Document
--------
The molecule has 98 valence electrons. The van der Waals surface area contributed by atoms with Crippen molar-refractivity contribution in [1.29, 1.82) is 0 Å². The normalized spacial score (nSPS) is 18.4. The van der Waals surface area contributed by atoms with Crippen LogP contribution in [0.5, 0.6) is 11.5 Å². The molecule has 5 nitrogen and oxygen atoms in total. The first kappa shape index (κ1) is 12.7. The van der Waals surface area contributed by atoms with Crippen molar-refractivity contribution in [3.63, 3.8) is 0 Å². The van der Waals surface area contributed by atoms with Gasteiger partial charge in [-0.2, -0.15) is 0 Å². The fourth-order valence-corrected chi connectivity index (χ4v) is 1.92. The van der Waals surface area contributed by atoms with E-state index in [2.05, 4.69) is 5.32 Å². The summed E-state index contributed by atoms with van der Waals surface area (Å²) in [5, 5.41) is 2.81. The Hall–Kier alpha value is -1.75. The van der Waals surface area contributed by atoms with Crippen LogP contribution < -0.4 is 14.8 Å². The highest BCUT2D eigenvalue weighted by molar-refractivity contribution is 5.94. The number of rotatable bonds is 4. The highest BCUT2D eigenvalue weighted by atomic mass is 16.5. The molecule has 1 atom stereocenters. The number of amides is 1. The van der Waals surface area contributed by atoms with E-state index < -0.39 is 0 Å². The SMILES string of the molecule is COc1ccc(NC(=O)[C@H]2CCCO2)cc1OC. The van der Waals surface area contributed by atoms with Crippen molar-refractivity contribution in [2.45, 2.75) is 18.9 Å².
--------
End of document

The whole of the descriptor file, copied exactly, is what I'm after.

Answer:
The molecule has 98 valence electrons. The van der Waals surface area contributed by atoms with Crippen molar-refractivity contribution in [1.29, 1.82) is 0 Å². The normalized spacial score (nSPS) is 18.4. The van der Waals surface area contributed by atoms with Crippen LogP contribution in [0.5, 0.6) is 11.5 Å². The molecule has 5 nitrogen and oxygen atoms in total. The first kappa shape index (κ1) is 12.7. The van der Waals surface area contributed by atoms with Crippen molar-refractivity contribution in [3.63, 3.8) is 0 Å². The van der Waals surface area contributed by atoms with Gasteiger partial charge in [-0.2, -0.15) is 0 Å². The fourth-order valence-corrected chi connectivity index (χ4v) is 1.92. The van der Waals surface area contributed by atoms with E-state index in [2.05, 4.69) is 5.32 Å². The summed E-state index contributed by atoms with van der Waals surface area (Å²) in [5, 5.41) is 2.81. The Hall–Kier alpha value is -1.75. The van der Waals surface area contributed by atoms with Crippen LogP contribution < -0.4 is 14.8 Å². The highest BCUT2D eigenvalue weighted by molar-refractivity contribution is 5.94. The number of rotatable bonds is 4. The highest BCUT2D eigenvalue weighted by atomic mass is 16.5. The molecule has 1 atom stereocenters. The number of amides is 1. The van der Waals surface area contributed by atoms with E-state index < -0.39 is 0 Å². The SMILES string of the molecule is COc1ccc(NC(=O)[C@H]2CCCO2)cc1OC. The van der Waals surface area contributed by atoms with Crippen molar-refractivity contribution in [2.45, 2.75) is 18.9 Å².